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The Backyard Sheep offers sheep raising info for novices and veteran farmers

By Carol Stender

Date Modified: 02/05/2013 4:22 PM

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BISMARCK, Ark. — Sue Weaver began raising sheep later in life, but as soon as she started caring for Dodger, a Hampshire and Angel, a Wiltshire Horn cross, she quickly became besotted with them.

From her experiences, discussions with sheep producers and extensive research, Weaver has written The Backyard Sheep, a go-to reference published by Storey Publishing. The book, which will be released in May, offers something for everyone in sheep production, from the novice to the veteran, no matter how many they may own.

There are nearly 6 million sheep in the United States with 94 percent of them kept on small-scale farms or backyard homesteads. Owners, or those who want to be, want to raise sheep for the fleece, to make cheese, for meat production or to keep the livestock as backyard pets.

The Backyard Sheep readers will learn all facets of sheep and sheep production. She's detailed how to select breeds, how to keep sheep safe and how to raise them for milk and fleece.

She admits she's a research addict. That attention to detail is apparent in the wealth of sheep production knowledge she offers through her writings. She uses witty musings and offers the information in an easy to understand format.

Weaver has worked closely with Storey Publishing illustrators to create detailed artwork that coincide with her writing. One picture shows "sheep tipping," where a handler has lifted the sheep off the ground. Once the sheep can't touch the ground, the animal is immobilized allowing the handler to perform routine tasks from hoof trimming to shearing to doctoring minor wounds.

Other sidebars, often titled "Did Ewe Know?", are placed throughout the book and offer interesting facts and details about sheep production. In one tidbit she titled "Baby, It's Cold Outside" readers learn that plastic ear tags are more flexible, thus easier to install, if the tags are warmed. She gives instructions on warming the eartags to put on the sheep when temperatures are below freezing by stowing them in an inner coat pocket or a small covered container with a sealed bottle of hot water.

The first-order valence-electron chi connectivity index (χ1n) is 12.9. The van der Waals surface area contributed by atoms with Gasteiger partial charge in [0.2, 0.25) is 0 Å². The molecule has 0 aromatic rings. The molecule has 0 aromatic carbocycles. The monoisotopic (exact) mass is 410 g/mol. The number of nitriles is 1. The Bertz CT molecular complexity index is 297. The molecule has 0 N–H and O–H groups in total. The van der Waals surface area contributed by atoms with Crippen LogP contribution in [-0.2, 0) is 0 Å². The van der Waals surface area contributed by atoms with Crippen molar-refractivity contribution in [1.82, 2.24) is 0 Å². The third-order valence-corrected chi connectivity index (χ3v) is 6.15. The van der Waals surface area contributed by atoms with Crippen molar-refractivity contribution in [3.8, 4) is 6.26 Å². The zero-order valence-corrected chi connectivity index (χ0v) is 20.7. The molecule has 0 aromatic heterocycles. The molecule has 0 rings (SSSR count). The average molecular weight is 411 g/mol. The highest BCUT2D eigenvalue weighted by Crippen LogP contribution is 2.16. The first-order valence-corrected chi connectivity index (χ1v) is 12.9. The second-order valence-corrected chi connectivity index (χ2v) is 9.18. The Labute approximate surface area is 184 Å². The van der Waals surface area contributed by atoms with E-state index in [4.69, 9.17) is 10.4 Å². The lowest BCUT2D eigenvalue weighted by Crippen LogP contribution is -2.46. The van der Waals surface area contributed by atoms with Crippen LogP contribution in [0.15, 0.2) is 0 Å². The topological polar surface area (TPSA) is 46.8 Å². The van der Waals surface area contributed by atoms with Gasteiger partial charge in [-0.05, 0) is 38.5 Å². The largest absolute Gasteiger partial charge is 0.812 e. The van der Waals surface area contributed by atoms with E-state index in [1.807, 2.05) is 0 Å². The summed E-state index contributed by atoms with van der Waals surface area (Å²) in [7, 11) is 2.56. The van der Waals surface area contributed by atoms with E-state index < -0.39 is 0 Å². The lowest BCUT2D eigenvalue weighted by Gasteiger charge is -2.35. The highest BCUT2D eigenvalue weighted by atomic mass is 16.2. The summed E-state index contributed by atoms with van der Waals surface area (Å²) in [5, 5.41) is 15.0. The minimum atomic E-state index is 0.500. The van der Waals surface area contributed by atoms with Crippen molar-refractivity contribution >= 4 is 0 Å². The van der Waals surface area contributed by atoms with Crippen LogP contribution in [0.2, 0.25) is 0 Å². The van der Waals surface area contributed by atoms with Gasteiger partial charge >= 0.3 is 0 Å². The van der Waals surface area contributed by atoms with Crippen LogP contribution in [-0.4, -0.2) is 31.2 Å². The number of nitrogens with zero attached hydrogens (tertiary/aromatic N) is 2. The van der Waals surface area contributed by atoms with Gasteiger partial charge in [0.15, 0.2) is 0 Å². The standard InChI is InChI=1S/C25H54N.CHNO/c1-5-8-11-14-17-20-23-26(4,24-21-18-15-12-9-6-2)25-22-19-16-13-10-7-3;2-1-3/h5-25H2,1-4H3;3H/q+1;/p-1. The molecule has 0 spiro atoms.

Another spot focuses on wool fibers.

"Stroked through fingertips from base to tip, its shaft feels smooth; tip to base, a bit 'stickery,'" she writes. "This scaly outer covering is called the cuticle; it causes fibers to interlock with one another. Inside each fiber a cable like cortex imparts strength. A wool fiber is so springy and elastic it can be bent more than 30,000 times without harm. Stretched, its crimp enables it to spring back into shape."

She lived in Pine City, Minn. where she saw and enjoyed her friends' sheep. But she didn't own her own animals until she moved with her family to the Arkansas Ozarks. there she met Anita Messenger of Liberty Mountain Ranch in Bismarck, Ark. Messenger gave her two old sheep she said needed a home. Apparently Messenger felt Weaver also needed some sheep. As she cared for the animals, Weaver wanted more and she wanted to raise lambs. She added to her flock and now has 30 sheep, 30 goats, seven horses, a steer and a water buffalo on her 29-acre farm one mile south of the Arkansas and Missouri state line.

And it isn't just sheep that have captured her fancy. She also loves goats and has written The Backyard Goat also for Storey Publishing.